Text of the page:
Some with endometriosis may be prescribed gonadotropin releasing hormone’s (GnRH) to combat their disease growth. While there is literature touting the benefits and negatives of GnRH agonist therapy, as well as a plethora of personal accounts to be found on-line as to both, this post will not discuss either.
There has always been a few major drawbacks to GnRH agonist therapy (and not even taking into account side effects). GnRH agonist’s are often very expensive and require either hefty out-of-pocket expenses, or waiting for insurance approvals. I’ve heard of one popular GnRH, Lupron, costing one woman $1,000 a shot without insurance. Considering this medication is taken either at three-month intervals for six months at a time, this would have cost her $2,000. GnRH agonist’s are also subcutaneously delivered medications, which means given in a shot form. People may have a fear of needles. Also, because of the delivery system, it can only be administered by a clinician (unless prescribed in the daily form for fertility treatment).
So, how about a pill form GnRH? Avoid the needle and the trip to the doctor every 1-3 months for your injection. Sound good? It sounds rather swell to Soligenix, the makers of a Lipid Polymer Micelle (LPM™). This new technology allows for GnRH agonist medications like Soligenixs’ Leuprolide to be delivered orally. According to the press release on their website:
Soligenix has received a European patent which addresses its Lipid Polymer Micelle (LPM™) technology for the improved oral delivery of drugs. The issued European patent, EP 1460992, entitled “Stabilized Reverse Micelle Compositions and Uses Thereof” covers lipid structures (reverse micelles) that promote the intestinal absorption of peptides and other sensitive drugs that cannot otherwise be given orally. (Soligenix, Inc.)
Patents are pending for this the Lipid Polymer Micelle (LPM™) technology in the United States.
But I wonder, will Soligenix merely use this new technology as a platform to reach more endometriosis patients with their medication? Or, will they use this opportunity to lower the cost of GnRH agonist medications both reaching more patients and aiding a burdened health care system beholden to wealthy drug companies? One can argue that by lowering the cost of the medication they can reach more patients, thus increasing their overall profit margin. And while this may be smart marketing – I’m not a marketing major – will Soligenix do it? Or, will doctors begin pushing yet another drug onto already frustrated endometriosis patients. But now, instead of fending them off with “but it’s a shot and I’m just not ready for that!”, or, “it’s a long acting shot, I don’t want that in my system!”, they can retaliate with it being an easy to swallow pill that we can stop at anytime. Or, will this be a once a month pill, or once every three-month pill like? And if that’s the case, should we assume it will be more expensive because of its ease of use promise?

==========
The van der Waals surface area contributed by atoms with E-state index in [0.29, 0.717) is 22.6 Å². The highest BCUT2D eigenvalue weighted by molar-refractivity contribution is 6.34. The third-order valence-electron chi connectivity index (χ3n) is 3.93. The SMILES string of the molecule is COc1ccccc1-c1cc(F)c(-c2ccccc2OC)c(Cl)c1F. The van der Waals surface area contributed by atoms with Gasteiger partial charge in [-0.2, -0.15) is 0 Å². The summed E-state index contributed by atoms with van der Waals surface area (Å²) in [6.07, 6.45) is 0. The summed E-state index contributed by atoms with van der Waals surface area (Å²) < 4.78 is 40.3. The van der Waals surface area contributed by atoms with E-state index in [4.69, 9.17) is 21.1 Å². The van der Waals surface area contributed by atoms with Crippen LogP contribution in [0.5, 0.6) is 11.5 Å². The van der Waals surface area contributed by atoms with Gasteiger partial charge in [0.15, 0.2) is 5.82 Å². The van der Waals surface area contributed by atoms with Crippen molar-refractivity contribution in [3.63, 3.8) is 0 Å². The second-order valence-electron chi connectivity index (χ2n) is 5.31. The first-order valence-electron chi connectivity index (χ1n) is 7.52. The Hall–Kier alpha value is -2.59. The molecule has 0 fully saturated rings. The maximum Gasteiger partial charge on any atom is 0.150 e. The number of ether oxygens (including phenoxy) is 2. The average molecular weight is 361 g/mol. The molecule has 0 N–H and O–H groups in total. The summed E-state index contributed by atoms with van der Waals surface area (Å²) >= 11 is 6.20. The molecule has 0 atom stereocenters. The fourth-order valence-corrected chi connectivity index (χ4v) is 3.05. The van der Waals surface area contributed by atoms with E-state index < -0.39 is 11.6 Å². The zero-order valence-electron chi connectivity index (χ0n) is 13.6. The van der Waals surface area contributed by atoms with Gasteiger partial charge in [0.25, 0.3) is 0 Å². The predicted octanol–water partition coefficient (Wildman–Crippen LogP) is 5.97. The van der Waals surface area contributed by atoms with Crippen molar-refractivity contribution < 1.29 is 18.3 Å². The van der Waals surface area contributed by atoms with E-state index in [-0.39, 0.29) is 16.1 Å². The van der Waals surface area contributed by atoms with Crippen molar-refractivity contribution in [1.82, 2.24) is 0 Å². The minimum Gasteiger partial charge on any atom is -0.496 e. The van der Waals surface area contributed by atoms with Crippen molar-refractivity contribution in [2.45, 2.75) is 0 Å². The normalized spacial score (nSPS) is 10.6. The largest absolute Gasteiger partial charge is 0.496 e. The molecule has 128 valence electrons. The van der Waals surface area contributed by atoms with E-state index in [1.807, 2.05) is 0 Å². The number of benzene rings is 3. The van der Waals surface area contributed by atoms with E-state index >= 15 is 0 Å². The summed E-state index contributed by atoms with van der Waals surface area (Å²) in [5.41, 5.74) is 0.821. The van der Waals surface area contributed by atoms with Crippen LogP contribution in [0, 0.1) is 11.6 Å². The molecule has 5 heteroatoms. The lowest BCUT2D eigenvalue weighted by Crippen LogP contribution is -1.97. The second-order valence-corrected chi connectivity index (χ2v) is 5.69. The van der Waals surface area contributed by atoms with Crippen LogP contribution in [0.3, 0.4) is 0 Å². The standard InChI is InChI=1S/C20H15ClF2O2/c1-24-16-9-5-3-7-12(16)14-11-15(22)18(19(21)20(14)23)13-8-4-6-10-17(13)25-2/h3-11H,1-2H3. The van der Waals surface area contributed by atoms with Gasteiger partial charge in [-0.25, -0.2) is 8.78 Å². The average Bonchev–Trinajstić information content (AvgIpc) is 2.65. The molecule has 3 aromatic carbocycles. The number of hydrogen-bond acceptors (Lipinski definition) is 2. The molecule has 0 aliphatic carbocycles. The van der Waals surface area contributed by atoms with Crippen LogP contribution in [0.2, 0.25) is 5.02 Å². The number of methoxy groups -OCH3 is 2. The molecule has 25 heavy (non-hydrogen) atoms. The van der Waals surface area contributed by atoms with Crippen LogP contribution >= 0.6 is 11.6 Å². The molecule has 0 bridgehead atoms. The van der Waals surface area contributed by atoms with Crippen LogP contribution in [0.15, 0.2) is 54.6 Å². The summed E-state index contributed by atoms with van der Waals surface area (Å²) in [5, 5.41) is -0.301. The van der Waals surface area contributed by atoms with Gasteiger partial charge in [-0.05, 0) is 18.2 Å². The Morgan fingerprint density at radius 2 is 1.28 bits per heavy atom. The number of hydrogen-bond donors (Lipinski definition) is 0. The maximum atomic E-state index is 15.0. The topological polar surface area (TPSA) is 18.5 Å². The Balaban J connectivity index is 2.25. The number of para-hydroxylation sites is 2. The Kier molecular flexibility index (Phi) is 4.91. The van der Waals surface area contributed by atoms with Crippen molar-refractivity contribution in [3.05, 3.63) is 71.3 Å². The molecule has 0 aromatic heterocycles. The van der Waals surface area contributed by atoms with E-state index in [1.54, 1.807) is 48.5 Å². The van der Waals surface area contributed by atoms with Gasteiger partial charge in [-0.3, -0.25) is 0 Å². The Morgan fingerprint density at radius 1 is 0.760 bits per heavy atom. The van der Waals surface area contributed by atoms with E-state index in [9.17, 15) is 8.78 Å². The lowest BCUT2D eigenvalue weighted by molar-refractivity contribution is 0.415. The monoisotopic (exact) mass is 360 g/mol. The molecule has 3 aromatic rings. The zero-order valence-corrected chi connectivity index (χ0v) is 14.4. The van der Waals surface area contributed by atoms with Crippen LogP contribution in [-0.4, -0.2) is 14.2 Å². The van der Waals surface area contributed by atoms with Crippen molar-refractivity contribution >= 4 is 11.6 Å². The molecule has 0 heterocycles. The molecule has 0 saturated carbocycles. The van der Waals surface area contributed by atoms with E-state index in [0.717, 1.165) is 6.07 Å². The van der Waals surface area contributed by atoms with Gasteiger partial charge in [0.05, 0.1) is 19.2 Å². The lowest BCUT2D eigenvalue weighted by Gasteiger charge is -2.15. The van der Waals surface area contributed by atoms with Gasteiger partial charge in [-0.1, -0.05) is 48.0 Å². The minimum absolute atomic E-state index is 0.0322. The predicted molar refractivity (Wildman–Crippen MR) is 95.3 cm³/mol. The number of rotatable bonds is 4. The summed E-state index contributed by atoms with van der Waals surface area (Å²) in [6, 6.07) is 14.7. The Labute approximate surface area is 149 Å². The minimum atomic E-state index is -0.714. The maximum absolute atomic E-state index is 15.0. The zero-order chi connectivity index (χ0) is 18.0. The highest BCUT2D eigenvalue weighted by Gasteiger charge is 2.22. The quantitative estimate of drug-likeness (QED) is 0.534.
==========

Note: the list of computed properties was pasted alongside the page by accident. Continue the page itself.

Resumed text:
Right now, there are too many questions left unanswered. Yet, the fact that a company was ingenious enough to develop and patent a method to orally deliver a medication such as a GnRH agonist is impressive. As I previously stated, this post is not for defending or refuting GnRH’s. You may love them or hate them. They do have serious side effects and if one is considering using them one should weigh all the evidence, do their research, and make their own choice based on their personal medical needs. Some people experience horrific side effects with GnRH agonist’s – some lasting for years after stopping therapy – while others swear by the medication and wish they could take them continuously. Knowing how your body reacts to medications is vital in chosing which medicinal therapy to employ for your battle with endometriosis. And that is a decision that should be made between you and your doctor.